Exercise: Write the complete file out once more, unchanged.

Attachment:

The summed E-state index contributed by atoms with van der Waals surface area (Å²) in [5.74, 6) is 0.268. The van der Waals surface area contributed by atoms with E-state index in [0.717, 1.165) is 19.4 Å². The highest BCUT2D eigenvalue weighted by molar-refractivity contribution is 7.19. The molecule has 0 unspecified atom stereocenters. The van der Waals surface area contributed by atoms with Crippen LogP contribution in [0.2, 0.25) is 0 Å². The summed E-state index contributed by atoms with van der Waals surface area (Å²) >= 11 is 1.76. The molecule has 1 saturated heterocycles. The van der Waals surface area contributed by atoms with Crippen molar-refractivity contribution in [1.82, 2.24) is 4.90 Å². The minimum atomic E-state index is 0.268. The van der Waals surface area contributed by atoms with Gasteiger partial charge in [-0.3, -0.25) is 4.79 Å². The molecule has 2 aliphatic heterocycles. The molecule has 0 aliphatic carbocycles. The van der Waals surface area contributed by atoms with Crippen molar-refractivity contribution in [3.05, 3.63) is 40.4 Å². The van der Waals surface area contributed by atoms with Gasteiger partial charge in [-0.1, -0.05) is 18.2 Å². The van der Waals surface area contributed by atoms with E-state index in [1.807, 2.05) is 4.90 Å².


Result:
The summed E-state index contributed by atoms with van der Waals surface area (Å²) in [5.74, 6) is 0.268. The van der Waals surface area contributed by atoms with E-state index in [0.717, 1.165) is 19.4 Å². The highest BCUT2D eigenvalue weighted by molar-refractivity contribution is 7.19. The molecule has 0 unspecified atom stereocenters. The van der Waals surface area contributed by atoms with Crippen LogP contribution in [0.2, 0.25) is 0 Å². The summed E-state index contributed by atoms with van der Waals surface area (Å²) >= 11 is 1.76. The molecule has 1 saturated heterocycles. The van der Waals surface area contributed by atoms with Crippen molar-refractivity contribution in [1.82, 2.24) is 4.90 Å². The minimum atomic E-state index is 0.268. The van der Waals surface area contributed by atoms with Gasteiger partial charge in [-0.3, -0.25) is 4.79 Å². The molecule has 2 aliphatic heterocycles. The molecule has 0 aliphatic carbocycles. The van der Waals surface area contributed by atoms with Crippen molar-refractivity contribution in [3.05, 3.63) is 40.4 Å². The van der Waals surface area contributed by atoms with Gasteiger partial charge in [-0.1, -0.05) is 18.2 Å². The van der Waals surface area contributed by atoms with E-state index in [1.807, 2.05) is 4.90 Å².